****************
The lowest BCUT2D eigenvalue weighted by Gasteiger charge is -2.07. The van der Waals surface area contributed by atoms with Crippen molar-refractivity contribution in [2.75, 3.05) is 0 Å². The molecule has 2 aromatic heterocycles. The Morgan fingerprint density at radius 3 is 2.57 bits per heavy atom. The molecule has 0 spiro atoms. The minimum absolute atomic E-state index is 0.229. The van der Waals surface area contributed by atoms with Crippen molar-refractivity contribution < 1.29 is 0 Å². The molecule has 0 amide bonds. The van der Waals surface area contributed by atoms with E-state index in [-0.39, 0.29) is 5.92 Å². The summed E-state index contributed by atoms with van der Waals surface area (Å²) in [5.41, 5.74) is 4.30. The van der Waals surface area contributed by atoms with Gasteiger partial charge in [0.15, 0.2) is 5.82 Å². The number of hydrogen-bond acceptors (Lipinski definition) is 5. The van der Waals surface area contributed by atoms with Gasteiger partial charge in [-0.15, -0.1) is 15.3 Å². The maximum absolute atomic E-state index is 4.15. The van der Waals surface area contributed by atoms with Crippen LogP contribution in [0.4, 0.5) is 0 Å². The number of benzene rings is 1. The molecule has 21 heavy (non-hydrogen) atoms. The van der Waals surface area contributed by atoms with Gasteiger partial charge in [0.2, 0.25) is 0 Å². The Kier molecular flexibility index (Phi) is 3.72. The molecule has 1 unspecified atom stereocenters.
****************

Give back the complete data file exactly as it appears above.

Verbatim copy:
The lowest BCUT2D eigenvalue weighted by Gasteiger charge is -2.07. The van der Waals surface area contributed by atoms with Crippen molar-refractivity contribution in [2.75, 3.05) is 0 Å². The molecule has 2 aromatic heterocycles. The Morgan fingerprint density at radius 3 is 2.57 bits per heavy atom. The molecule has 0 spiro atoms. The minimum absolute atomic E-state index is 0.229. The van der Waals surface area contributed by atoms with Crippen molar-refractivity contribution < 1.29 is 0 Å². The molecule has 0 amide bonds. The van der Waals surface area contributed by atoms with E-state index in [-0.39, 0.29) is 5.92 Å². The summed E-state index contributed by atoms with van der Waals surface area (Å²) in [5.41, 5.74) is 4.30. The van der Waals surface area contributed by atoms with Gasteiger partial charge in [0.15, 0.2) is 5.82 Å². The number of hydrogen-bond acceptors (Lipinski definition) is 5. The van der Waals surface area contributed by atoms with Gasteiger partial charge in [-0.15, -0.1) is 15.3 Å². The maximum absolute atomic E-state index is 4.15. The van der Waals surface area contributed by atoms with Crippen LogP contribution in [0.4, 0.5) is 0 Å². The number of benzene rings is 1. The molecule has 21 heavy (non-hydrogen) atoms. The van der Waals surface area contributed by atoms with Gasteiger partial charge in [0.2, 0.25) is 0 Å². The Kier molecular flexibility index (Phi) is 3.72. The molecule has 1 unspecified atom stereocenters.